Fronteras: ‘Reclaiming The Border Narrative’ Through Arts And Culture
Issues at the border have largely focused on illegal immigration.
Gov. Greg Abbott issued a disaster declaration in May, which authorized the Republican to request the reallocation of $250 million toward construction of a southern border wall. States have also responded to calls from Abbott by sending their own troops to the Lone Star State to increase security at the border.
Whatever the angle, immigration dominates the politics and the narrative coming out of the southern region. But people who have grown up or lived on the border know there’s more to the region than what’s touted by politicians or what’s printed and broadcast throughout media outlets.
The National Association of Latino Arts and Cultures (NALAC) is hoping to reframe that narrative through an arts and cultural approach. NALAC along with the Ford Foundation distributed $1.42 million in grants to more than two dozen artists, cultural workers and organizations in Southwestern states and in Mexico.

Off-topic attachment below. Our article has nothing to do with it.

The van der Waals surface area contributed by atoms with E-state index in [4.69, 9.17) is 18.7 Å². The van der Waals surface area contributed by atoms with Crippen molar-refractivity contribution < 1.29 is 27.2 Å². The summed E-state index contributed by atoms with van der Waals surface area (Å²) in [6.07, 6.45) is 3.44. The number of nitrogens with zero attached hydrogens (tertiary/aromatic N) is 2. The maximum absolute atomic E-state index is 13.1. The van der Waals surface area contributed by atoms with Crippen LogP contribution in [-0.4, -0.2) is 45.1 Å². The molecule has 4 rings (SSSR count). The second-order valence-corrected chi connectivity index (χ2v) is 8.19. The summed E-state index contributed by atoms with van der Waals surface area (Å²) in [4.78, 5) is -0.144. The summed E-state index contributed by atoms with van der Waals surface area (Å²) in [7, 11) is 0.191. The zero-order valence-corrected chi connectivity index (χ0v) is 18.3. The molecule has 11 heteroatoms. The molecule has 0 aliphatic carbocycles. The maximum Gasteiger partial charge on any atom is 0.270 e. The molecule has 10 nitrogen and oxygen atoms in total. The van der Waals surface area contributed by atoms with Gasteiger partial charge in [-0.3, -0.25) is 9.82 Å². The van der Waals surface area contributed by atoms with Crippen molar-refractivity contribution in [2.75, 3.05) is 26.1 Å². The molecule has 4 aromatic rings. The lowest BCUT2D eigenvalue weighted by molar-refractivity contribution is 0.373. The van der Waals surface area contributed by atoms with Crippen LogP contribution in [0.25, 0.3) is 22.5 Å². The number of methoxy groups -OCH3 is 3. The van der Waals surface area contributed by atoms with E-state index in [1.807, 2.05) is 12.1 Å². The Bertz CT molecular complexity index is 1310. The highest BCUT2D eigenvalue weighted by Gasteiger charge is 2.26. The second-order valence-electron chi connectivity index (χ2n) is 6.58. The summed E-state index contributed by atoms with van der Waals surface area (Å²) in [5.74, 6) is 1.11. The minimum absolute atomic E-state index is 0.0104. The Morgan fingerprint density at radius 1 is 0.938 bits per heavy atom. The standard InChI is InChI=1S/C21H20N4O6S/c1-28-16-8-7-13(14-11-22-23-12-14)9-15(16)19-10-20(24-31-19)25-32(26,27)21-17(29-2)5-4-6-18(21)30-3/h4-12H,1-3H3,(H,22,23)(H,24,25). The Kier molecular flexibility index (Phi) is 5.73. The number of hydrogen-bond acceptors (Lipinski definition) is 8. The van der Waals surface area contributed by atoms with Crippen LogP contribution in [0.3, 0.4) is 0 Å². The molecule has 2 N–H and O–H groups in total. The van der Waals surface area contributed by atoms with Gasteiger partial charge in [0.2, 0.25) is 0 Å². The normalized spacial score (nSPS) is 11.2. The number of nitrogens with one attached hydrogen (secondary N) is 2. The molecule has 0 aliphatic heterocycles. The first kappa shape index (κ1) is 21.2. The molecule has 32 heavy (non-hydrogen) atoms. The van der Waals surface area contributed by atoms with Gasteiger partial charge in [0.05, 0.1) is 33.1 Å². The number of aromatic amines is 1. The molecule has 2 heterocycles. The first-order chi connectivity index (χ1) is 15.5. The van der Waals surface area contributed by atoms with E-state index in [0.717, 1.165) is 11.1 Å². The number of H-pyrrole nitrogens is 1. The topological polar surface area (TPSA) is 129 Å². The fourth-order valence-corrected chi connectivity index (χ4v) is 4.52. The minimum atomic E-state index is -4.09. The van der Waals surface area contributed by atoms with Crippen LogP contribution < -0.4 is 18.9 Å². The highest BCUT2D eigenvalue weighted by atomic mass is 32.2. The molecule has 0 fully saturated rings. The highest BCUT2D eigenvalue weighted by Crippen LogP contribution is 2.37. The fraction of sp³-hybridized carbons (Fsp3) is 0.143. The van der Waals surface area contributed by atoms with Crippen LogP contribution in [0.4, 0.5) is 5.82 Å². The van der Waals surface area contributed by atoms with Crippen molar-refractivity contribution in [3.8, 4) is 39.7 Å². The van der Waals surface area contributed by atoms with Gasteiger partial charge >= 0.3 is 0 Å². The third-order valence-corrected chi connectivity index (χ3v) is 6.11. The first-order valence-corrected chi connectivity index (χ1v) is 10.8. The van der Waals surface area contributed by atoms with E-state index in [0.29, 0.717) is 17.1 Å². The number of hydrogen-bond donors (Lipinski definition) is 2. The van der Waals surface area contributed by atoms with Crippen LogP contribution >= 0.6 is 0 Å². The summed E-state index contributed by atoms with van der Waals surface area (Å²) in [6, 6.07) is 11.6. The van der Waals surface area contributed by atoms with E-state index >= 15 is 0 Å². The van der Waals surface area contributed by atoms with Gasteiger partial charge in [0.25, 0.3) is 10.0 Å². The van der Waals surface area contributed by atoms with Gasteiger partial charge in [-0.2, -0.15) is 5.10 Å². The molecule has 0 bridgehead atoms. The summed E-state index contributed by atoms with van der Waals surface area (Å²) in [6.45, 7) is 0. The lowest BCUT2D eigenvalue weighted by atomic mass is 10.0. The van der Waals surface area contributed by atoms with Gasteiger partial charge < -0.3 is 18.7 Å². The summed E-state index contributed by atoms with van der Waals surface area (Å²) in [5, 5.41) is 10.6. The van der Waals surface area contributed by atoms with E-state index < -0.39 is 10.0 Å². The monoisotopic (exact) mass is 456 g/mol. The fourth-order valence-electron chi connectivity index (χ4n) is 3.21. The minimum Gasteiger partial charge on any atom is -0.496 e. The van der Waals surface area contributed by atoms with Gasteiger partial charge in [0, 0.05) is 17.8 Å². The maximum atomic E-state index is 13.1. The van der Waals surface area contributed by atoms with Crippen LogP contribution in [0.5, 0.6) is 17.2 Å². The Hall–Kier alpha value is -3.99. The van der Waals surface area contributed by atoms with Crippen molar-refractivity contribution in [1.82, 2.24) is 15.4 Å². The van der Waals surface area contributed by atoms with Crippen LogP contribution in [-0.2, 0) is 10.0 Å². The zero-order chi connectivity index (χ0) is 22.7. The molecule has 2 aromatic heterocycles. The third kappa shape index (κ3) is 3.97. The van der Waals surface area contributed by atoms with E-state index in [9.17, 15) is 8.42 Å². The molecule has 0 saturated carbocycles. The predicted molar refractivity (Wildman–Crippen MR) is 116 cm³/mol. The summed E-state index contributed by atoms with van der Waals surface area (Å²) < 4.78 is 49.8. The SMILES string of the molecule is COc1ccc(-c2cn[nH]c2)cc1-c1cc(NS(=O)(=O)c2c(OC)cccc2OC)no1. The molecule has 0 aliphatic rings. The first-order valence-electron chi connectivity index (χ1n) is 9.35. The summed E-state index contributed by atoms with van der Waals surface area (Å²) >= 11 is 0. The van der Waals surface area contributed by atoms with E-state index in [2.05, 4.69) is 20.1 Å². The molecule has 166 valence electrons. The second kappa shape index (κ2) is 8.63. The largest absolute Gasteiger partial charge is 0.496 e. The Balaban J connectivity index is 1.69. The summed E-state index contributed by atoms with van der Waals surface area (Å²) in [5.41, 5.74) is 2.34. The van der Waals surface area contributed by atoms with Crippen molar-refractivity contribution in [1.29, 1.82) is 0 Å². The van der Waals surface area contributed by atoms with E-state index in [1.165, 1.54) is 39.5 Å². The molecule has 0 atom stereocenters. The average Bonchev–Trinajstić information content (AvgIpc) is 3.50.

“The belief that the stories of border communities, including the stories of people that live on both sides of the border — U.S. citizens, immigrants, refugees, indigenous people, asylum seekers — they're all part of our nation's history and present,” explained María López De León, president and CEO of NALAC. “And so we wanted to give voice to these stories.”
Among the 27 grant recipients of the Reclaiming the Border Narrative project are nine Texas-based artists and cultural organizations, according to Jackelin Treviño, grants coordinator with NALAC.
That includes La Mujer Obrera, a group founded by El Paso garment workers that advocates for human and civil rights. The organization’s director, Lorena Andrade, is hopeful the grant will aid their collaborative projects in the border community that promote dignity and justice of marginalized women workers of Mexican heritage.
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